If you dislike climbing stairs and you’re afraid of heights, it’s probably a major understatement to say that The Rock of Guatapé in Colombia is not a travel destination for you. However, for the adventurous, tackling a set of particularly crazy and awe-inspiring stairs will reward you with a beautiful view from atop this unusual monolithic geological formation.
Located in the town of Guatapé, El Peñol Stone (also known as La Piedra) is a granite dome standing 7,005 feet above sea level at its tallest point and about 650 feet above the flat ground. It’s estimated to weigh about 10 million tons. It was formed thousands of years ago and worshipped by the former inhabitants of the region, the Tahamies Indians.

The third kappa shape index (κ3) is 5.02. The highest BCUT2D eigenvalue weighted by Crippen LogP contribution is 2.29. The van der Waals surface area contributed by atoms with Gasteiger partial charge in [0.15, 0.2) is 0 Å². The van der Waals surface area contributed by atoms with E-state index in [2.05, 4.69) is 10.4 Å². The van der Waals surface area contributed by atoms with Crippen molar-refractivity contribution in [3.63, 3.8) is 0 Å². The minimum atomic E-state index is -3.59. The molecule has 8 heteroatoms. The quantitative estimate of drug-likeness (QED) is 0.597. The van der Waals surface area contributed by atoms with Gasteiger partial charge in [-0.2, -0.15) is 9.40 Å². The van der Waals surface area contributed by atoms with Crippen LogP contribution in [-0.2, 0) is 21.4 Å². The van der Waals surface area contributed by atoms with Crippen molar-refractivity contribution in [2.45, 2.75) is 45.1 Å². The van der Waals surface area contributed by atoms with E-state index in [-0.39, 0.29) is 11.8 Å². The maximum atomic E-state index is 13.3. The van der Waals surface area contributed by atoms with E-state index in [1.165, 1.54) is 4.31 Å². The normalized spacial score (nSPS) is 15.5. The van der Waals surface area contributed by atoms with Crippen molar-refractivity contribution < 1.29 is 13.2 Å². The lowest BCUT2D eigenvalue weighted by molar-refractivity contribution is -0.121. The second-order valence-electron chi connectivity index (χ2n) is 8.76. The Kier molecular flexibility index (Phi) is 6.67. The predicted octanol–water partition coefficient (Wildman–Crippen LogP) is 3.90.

The rock was first climbed in 1954, long before those stairs were installed, and it took five days to reach the top, where they discovered a new species of plant. The rock is almost totally smooth, bearing juts one large crack which the climbers used to ascend. Now, a 649-step masonry staircase makes it much easier (but still daunting) to look out over the lakes and islands that surround it.
A three-story brick lookout tower and a few religious relics can be found at the top. El Peñon de Guatapé is a national landmark, but owned by a local family, and it costs about $2 to gain access.